On Monday, Pakistan will host top officials from Afghanistan, the United States, and China to discuss an upcoming resumption of peace talks between the Afghan national unity government in Kabul and the leadership of the Taliban. The talks will resume after they collapsed last summer, leading to a fall and winter of increased fighting between the government and the insurgents. The United States and China—both allies of Pakistan—supported and witnessed the last round of talks also. Islamabad hosted the last round of talks as well.
Pakistan’s role as host is significant since its military is seen to exercise considerable influence with the leadership of the Taliban. Monday’s meeting comes shortly after reports suggested that Pakistan would present the Afghan government with a list of Taliban willing to reenter negotiations. According to a spokesperson for Afghan Chief Executive Abdullah Abdullah’s office who spoke to Khaama News, Pakistan has also agreed to cease financial support to Taliban fighters based in Quetta and Peshawar—two Pakistani cities known to be favored by the Taliban leadership.
As I discussed at the end of 2015, the current groundwork for resuming peace talks comes after an attempt by both Kabul and Islamabad to pick up the pieces of a failed attempt at bilateral rapprochement between their governments last summer. Beginning with the multilateral Heart of Asia/Istanbul Process meeting in early December 2015, the two countries have resumed high-level channels to communicate on the issue of peace talks, which have acquired a new urgency for Kabul after the Taliban’s many battlefield successes in late-2015 (most notably, their successful September siege of Kunduz).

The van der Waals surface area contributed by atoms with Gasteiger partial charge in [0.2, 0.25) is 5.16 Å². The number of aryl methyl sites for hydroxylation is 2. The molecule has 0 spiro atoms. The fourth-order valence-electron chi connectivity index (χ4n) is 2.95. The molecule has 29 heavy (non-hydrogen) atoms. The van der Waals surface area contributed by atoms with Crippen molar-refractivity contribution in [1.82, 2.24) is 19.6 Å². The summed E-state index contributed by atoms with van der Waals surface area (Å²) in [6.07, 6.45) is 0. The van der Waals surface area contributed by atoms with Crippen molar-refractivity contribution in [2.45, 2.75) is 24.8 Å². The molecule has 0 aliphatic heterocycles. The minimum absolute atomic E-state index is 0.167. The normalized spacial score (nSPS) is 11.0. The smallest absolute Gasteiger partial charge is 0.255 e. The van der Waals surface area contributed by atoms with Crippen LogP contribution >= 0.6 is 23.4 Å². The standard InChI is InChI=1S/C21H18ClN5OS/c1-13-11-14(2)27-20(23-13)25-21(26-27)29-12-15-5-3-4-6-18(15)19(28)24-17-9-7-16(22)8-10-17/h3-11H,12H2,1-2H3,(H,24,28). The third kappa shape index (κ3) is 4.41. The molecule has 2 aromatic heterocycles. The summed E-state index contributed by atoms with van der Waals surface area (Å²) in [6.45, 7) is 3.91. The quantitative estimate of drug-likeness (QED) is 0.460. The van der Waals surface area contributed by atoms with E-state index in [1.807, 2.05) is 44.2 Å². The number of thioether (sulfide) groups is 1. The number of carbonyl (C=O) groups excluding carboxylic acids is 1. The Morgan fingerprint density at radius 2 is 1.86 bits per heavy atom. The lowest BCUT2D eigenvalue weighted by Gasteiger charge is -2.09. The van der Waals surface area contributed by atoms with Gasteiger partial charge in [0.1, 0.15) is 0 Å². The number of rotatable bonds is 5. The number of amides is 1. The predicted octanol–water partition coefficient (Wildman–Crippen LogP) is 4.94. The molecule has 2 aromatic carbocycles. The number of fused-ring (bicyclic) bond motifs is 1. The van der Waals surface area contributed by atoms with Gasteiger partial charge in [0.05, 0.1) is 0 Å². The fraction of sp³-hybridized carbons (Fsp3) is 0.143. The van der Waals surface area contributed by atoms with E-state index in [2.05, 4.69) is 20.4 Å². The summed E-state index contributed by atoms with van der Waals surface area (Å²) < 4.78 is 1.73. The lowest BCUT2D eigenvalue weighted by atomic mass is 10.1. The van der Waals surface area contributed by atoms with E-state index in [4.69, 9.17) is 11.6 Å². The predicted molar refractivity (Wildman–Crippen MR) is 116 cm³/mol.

Pakistan’s powerful chief of army staff, General Raheel Sharif, visited Kabul at the end of the year as well. Sharif’s visit came just over a month after he’d visited Washington, where the security situation in Afghanistan was high on the agenda in his various talks with senior U.S. officials. Despite the fragile bilateral between Kabul and Islamabad picking up in the last few months of 2015, U.S. officials appear less-than-sanguine about the prospects of successful peace talks.
According to David Hale, the U.S. ambassador to Pakistan, including Pakistan, the United States, and China in this process is important because these states “all have ways in which they can influence positively this outcome.” Hale told Voice of America that the goal is to still ensure that this process is “Afghan-led [and] Afghan-owned.” “Now the even harder part starts of actually getting going, and we are in that sort of preparatory phase now of having discussions behind the scenes on just how we get organized and develop a strategy here to bring it home,” he adds.
Afghan President Ashraf Ghani remains optimistic that this round of multilateral talks will be successful and that peace talks, if resumed, can be promising. Referring to Pakistan, Ghani noted that “this time we have received assurances that force and other means will be used against non-reconcilable” fighters.